Some shops offer loyalty cards which entitle you to discounts on some products or to collect points towards future discounts, in exchange for your shopping data. Some retailers also offer ‘store cards,’ which are essentially store-based credit cards, often with a high rate of interest to pay on the incurred debt – beware! Shopping on credit cards and other deferred payment methods is popular in the UK and can easily lead to financial problems through temptation.

C) Rent and housing

Many hospitals have a number of rooms, flats or even houses they rent out to staff. Availability is usually very limited, but this can be a good option to start with until you have settled in. Some employers have employee chat facilities on their intranet sites where staff can search for others to share flats or houses with. For rental properties popular websites to search are ‘Zoopla’ and ‘Rightmove,’ for medium/long term or to buy a house or a flat. For short-term housing needs start with Airbnb or SpareRoom. In many parts of the country housing is not easy to find, can be very expensive and there are some landlords attempting to take advantage of tenants – beware! It is common to be asked to provide a substantial security deposit. You will have to factor in utility bills, heating and energy into your housing costs as well.

To work out how to find housing and how it works, this is a good place to start: To find out more about your rights as a tenant also see:

Please take note of issues like council tax, utility bills and rent deposit rules. Citizens Advice is an amazing organisation (for anyone, not just for citizens!) that gives free advice online and in person on many things such as work, benefits, debt, housing, legal matter, etc and their website is excellent. They also have local offices in many places.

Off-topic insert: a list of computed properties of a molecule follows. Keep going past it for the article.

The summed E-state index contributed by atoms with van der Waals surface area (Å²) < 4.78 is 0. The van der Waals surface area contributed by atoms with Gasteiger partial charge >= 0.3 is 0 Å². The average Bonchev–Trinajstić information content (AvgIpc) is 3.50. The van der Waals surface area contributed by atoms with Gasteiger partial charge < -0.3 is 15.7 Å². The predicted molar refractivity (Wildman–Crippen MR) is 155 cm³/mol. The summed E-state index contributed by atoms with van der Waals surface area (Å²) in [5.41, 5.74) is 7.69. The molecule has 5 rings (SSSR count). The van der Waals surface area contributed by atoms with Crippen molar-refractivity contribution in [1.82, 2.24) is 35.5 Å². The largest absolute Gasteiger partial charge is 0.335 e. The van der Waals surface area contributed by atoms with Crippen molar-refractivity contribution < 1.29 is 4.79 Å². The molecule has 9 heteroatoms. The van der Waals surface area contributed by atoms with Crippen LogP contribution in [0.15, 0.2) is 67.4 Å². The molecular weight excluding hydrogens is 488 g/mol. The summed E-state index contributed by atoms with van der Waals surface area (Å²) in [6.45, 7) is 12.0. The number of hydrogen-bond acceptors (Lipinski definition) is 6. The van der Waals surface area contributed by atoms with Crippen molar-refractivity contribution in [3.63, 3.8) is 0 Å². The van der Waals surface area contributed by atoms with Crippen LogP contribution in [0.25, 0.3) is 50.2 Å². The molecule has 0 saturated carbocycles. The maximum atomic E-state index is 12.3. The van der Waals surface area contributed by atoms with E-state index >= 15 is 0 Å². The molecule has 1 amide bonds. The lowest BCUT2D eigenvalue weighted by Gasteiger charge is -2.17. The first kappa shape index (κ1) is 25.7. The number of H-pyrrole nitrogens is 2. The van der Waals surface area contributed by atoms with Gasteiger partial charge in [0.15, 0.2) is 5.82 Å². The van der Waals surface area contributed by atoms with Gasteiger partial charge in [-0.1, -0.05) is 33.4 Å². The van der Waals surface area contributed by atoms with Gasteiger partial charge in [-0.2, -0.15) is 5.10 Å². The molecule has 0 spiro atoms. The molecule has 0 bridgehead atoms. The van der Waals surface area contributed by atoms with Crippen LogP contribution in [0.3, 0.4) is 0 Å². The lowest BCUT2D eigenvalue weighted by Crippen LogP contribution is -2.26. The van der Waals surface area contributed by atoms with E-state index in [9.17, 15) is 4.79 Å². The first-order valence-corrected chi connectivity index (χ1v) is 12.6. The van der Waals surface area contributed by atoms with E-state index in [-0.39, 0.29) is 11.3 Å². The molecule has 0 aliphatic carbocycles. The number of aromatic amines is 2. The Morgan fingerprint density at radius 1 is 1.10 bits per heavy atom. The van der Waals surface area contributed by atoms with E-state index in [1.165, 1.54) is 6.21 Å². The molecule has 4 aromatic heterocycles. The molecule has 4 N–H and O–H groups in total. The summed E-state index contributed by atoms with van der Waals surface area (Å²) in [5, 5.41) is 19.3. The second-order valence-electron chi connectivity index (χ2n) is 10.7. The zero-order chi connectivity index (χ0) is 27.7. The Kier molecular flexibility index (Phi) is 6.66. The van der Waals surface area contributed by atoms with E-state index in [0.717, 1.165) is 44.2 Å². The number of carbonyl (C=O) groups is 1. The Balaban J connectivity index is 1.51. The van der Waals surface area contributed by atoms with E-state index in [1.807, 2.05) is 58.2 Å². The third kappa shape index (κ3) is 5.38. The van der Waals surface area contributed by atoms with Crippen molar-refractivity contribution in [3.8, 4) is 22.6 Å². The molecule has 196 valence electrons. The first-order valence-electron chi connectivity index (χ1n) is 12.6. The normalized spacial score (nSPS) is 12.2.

D) Transport and driving

In very big cities you may find good public transport options and having a car can be hindrance rather than help, and even parking options can be limited and expensive. In many rural areas the opposite is true. Transport requirements are important to factor into your search for accommodation. Some big cities have restricted access zones for cars. Cycling can be dangerous in many places. Taxis, ride-sharing platforms and trains are generally expensive compared to other countries. For further information on car ownership, costs associated and driving licence requirements please see Driving and transport - GOV.UK (

E) Childcare and education

For information on birth, caring for children and how to access education for children please see:

F) Interactions with local or central government

Most official interaction with these can be done online ( Some websites, emails or phone numbers look like they are part of an official government service when they are not. Some make you pay for things that are cheaper or free if you used the official government service. Search the above site for government services and phone numbers. Official channels in this country are quite well set up to be navigated by individuals themselves (for example, without requiring professional assistance from tax advisers). Beware scams! If in doubt seek advice from a trusted colleague, particularly if asked for money or bank details.

G) Consumer rights and scams

Fraudulent activity and scams are commonplace and can be harder to spot if you are new to the UK. Many criminals can be very convincing and scams are hard to recognise. Watch out for: 

Something that seems too good to be true, someone you do not know contacting you unexpectedly, being asked to transfer money quickly or pay for something in an unusual way (for example, by internet vouchers), being asked for personal information, etc. If shopping online check for signs of fake online shops and do not click or download anything you do not trust. There is also a proliferation of ‘Hi mum’ scams, where criminals pose as relatives or friends, pretending to be in need and asking for urgent monetary assistance. If you have fallen victim to fraud or a scam, please report to Action Fraud:

For further advice on scams and consumer rights as well as money saving tips see Check if something might be a scam - Citizens Advice and